Harvey, M., Luzia, K., Brown, N., McCormack, C., McKenzie, J.A. & Parker, N.J. 2012, 'Connecting quality learning and teaching with sessional staff standards: the BLASST project', Research and Development in Higher Education: Connections in Higher Education, 35th HERDSA Annual International Conference, Hobart, Australia, July 2012 in Research and Development in Higher Education: Connections in Higher Education, ed Brown, N ; Jones, S, Higher Education Research and Development Society of Australasia Incorporated (HERDSA), http://conference.herdsa.org.au/2012/.
Abstract of short conference presentation Research and Development in Higher Education: Connections in Higher Education
Parker, N.J. 2012, 'Connecting Postgraduate Coursework StudentsÔ++ Experiences of Research Learning with Success', Research and Development in Higher Education: Connections in Higher Education, 35th HERDSA Annual International Conference, Hobart, Australia, July 2012 in Research and Development in Higher Education: Connections in Higher Education, ed Brown, N ; Jones, S, Higher Education Research and Development Society of Australasia Incorporated (HERDSA), http://conference.herdsa.org.au/2012/program_full.html.
Discusses two longitudinal case studies of highly achieving postgraduatesÔ++ experiences of learning through their own research and enquiry processes in an information and knowledge management subject. This learning involved an interplay and Ô++balancingÔ++ of personal research processes and boundary decision making throughout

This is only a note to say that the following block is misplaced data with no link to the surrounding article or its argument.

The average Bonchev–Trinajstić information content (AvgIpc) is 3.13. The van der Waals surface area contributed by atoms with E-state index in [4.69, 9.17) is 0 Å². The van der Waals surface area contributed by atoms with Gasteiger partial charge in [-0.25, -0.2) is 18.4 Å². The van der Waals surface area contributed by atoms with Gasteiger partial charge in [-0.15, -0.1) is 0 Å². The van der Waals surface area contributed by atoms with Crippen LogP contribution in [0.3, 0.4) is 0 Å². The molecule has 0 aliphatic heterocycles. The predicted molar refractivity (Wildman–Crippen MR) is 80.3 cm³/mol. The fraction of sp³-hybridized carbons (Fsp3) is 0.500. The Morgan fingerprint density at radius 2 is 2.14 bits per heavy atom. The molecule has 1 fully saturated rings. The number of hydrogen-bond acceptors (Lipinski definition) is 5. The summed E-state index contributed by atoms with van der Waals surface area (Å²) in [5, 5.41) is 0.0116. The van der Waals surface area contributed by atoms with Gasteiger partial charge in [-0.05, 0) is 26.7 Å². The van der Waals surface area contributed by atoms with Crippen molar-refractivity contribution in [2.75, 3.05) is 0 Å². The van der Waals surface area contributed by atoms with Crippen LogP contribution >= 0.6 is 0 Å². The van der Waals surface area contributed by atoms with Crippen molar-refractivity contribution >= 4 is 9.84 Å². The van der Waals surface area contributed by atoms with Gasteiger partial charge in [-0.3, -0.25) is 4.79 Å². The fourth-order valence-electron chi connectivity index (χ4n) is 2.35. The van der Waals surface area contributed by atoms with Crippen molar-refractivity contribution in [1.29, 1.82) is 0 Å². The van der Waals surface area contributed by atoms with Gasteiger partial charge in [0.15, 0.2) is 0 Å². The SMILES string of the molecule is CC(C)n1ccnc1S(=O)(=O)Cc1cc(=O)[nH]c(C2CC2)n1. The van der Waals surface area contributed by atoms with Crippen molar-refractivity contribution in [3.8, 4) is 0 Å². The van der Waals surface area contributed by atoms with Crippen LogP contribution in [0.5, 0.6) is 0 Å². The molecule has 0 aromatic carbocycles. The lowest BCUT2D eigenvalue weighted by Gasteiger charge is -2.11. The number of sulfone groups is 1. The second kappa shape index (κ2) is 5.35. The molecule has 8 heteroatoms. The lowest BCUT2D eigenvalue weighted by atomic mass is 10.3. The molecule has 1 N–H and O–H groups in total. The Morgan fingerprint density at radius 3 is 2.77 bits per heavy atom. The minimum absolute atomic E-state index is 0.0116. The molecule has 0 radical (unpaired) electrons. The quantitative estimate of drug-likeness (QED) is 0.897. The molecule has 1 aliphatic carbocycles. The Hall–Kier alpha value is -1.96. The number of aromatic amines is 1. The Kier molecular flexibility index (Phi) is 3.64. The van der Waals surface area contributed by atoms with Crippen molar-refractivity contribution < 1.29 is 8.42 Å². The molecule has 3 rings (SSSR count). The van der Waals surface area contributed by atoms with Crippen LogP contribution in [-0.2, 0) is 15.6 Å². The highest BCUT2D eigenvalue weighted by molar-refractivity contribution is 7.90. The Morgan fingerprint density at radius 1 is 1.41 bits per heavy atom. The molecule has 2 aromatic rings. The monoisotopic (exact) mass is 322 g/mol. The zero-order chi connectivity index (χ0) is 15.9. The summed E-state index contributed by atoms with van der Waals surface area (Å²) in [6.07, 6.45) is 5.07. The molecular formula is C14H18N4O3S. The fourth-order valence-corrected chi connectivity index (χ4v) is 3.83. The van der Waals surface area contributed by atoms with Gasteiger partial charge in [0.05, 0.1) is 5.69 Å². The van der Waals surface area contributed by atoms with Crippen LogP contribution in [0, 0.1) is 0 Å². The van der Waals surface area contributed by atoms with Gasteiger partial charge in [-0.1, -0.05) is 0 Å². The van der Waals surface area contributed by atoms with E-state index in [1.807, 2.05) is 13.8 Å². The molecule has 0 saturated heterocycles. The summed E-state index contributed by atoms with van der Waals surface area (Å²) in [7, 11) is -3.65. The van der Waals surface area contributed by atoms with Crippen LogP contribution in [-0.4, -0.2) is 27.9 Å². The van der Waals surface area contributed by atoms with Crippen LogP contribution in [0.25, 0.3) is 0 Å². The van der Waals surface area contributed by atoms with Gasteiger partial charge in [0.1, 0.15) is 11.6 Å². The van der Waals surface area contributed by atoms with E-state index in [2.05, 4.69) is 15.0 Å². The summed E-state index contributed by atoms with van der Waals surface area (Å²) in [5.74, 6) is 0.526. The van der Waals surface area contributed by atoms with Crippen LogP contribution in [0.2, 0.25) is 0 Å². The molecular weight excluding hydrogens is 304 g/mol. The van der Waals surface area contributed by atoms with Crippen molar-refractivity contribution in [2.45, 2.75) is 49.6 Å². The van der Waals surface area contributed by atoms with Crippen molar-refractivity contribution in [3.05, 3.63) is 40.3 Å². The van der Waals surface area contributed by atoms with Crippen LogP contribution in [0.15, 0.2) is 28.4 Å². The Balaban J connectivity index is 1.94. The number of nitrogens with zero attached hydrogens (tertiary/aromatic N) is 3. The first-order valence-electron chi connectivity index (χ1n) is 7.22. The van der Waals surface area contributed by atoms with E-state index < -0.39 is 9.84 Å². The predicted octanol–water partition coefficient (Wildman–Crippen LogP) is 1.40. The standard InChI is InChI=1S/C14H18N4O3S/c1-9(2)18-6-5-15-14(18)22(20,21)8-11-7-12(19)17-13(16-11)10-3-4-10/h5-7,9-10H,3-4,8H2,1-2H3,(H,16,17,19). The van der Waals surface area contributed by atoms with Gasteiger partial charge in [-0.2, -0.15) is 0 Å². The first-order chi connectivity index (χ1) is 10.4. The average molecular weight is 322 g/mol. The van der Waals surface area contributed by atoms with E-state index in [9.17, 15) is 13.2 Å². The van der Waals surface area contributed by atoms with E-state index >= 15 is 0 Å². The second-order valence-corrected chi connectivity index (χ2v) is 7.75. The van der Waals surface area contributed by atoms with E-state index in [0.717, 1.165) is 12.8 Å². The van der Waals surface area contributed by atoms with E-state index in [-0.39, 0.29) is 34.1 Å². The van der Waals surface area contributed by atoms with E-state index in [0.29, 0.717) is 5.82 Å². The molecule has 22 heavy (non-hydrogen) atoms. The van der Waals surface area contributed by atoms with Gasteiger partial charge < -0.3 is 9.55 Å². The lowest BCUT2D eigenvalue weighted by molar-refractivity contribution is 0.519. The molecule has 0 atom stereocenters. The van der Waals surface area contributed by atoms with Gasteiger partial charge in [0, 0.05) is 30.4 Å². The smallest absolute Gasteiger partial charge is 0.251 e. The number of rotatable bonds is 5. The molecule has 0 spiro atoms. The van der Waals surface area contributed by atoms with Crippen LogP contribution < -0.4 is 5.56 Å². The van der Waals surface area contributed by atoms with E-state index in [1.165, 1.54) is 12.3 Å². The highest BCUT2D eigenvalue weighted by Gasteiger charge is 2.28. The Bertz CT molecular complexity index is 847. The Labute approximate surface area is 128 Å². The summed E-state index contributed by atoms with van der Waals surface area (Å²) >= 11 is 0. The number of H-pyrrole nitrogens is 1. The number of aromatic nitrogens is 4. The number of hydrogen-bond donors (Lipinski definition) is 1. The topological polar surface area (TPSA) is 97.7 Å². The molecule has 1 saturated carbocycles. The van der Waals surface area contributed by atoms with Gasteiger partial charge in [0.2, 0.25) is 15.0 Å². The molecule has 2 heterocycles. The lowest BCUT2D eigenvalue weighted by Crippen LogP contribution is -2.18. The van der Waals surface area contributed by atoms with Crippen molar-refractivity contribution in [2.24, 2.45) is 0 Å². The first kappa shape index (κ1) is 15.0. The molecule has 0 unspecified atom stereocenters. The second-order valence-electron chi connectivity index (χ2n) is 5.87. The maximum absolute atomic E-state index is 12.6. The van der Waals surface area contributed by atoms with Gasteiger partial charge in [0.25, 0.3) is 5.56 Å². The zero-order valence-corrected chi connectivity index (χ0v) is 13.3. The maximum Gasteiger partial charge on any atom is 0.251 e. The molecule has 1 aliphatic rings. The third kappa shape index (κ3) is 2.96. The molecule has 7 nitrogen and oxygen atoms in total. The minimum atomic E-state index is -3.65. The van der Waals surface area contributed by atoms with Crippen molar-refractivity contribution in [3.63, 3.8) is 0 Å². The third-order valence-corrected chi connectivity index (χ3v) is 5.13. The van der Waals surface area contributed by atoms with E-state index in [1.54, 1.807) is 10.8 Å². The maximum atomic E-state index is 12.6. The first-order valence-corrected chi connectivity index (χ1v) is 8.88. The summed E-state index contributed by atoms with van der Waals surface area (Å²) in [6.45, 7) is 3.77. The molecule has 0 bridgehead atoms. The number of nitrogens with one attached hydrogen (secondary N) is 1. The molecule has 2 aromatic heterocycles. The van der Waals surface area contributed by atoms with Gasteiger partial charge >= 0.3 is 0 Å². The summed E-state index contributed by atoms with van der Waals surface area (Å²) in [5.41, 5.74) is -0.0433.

Parker, N.J. & Waite, K. 2010, 'ATN Assessment Conference 2010 - Assessment: Sustainability, Diversity and Innovation', UTS, Sydney, November 2010.
The Annual Assessment Conference for the Australian Technology Network of universities Included International Keynote Speaker, non-refereed and refereed papers, and conference proceedings - ISBN 978-0-646-54662-9 Electronic location: www.iml.uts.edu.au/atnassessment Nicola Parker and Katrina Waite were co-convenors. Proceedings
Anderson, T.K., Parker, N.J. & McKenzie, J.A. 2009, 'Assessing Online Collaboratories: A Peer Review of Teaching and Learning', ATN Assessment Conference, Melbourne, Australia, November 2009 in Assessment in Different Dimensions: A conference on teaching and learning in tertiary education (ATN Assessment Conference, RMIT University), ed Milton,J., Hall, C., Lang, J., Allan, G. and Nomikoudis, M., Learning & Teaching Unit, RMIT, Melbourne, Australia, pp. 7-16.